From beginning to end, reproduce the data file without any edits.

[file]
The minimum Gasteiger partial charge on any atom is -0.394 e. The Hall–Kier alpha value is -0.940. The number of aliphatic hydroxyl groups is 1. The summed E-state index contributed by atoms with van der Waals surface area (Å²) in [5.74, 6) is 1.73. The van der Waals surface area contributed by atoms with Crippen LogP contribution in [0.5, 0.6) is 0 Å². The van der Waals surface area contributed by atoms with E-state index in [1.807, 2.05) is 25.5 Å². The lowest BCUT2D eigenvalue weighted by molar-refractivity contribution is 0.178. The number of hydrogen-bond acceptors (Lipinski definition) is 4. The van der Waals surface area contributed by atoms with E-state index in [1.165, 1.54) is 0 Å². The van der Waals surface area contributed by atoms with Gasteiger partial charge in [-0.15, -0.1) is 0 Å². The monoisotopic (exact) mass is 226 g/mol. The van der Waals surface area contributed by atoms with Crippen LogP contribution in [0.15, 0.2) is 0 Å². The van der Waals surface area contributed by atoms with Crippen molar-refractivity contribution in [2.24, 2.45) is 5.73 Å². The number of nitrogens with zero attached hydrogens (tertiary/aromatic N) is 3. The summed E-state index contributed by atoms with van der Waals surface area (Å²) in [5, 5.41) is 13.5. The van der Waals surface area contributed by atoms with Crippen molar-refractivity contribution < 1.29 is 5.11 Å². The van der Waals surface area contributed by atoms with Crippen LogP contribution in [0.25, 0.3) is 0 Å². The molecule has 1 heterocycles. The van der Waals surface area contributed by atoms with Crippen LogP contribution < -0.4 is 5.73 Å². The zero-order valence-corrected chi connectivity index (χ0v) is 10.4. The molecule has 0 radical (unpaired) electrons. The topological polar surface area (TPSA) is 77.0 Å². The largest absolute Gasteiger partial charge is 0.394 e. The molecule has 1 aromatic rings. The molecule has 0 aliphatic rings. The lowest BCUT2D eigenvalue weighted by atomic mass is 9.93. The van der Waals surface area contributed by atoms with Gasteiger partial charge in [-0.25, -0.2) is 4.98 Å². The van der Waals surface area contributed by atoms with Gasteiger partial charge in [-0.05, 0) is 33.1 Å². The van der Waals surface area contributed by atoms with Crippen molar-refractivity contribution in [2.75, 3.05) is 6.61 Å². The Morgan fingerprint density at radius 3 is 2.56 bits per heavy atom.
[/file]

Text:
The minimum Gasteiger partial charge on any atom is -0.394 e. The Hall–Kier alpha value is -0.940. The number of aliphatic hydroxyl groups is 1. The summed E-state index contributed by atoms with van der Waals surface area (Å²) in [5.74, 6) is 1.73. The van der Waals surface area contributed by atoms with Crippen LogP contribution in [0.5, 0.6) is 0 Å². The van der Waals surface area contributed by atoms with E-state index in [1.807, 2.05) is 25.5 Å². The lowest BCUT2D eigenvalue weighted by molar-refractivity contribution is 0.178. The number of hydrogen-bond acceptors (Lipinski definition) is 4. The van der Waals surface area contributed by atoms with E-state index in [1.165, 1.54) is 0 Å². The van der Waals surface area contributed by atoms with Gasteiger partial charge in [-0.15, -0.1) is 0 Å². The monoisotopic (exact) mass is 226 g/mol. The van der Waals surface area contributed by atoms with Crippen LogP contribution in [0.15, 0.2) is 0 Å². The van der Waals surface area contributed by atoms with Crippen molar-refractivity contribution in [2.24, 2.45) is 5.73 Å². The number of nitrogens with zero attached hydrogens (tertiary/aromatic N) is 3. The summed E-state index contributed by atoms with van der Waals surface area (Å²) in [5, 5.41) is 13.5. The van der Waals surface area contributed by atoms with Crippen molar-refractivity contribution < 1.29 is 5.11 Å². The van der Waals surface area contributed by atoms with Crippen LogP contribution in [0.25, 0.3) is 0 Å². The molecule has 1 heterocycles. The van der Waals surface area contributed by atoms with Crippen LogP contribution < -0.4 is 5.73 Å². The zero-order valence-corrected chi connectivity index (χ0v) is 10.4. The molecule has 0 radical (unpaired) electrons. The topological polar surface area (TPSA) is 77.0 Å². The largest absolute Gasteiger partial charge is 0.394 e. The molecule has 1 aromatic rings. The molecule has 0 aliphatic rings. The lowest BCUT2D eigenvalue weighted by atomic mass is 9.93. The van der Waals surface area contributed by atoms with Gasteiger partial charge in [-0.25, -0.2) is 4.98 Å². The van der Waals surface area contributed by atoms with Gasteiger partial charge in [-0.05, 0) is 33.1 Å². The van der Waals surface area contributed by atoms with Crippen molar-refractivity contribution in [2.75, 3.05) is 6.61 Å². The Morgan fingerprint density at radius 3 is 2.56 bits per heavy atom.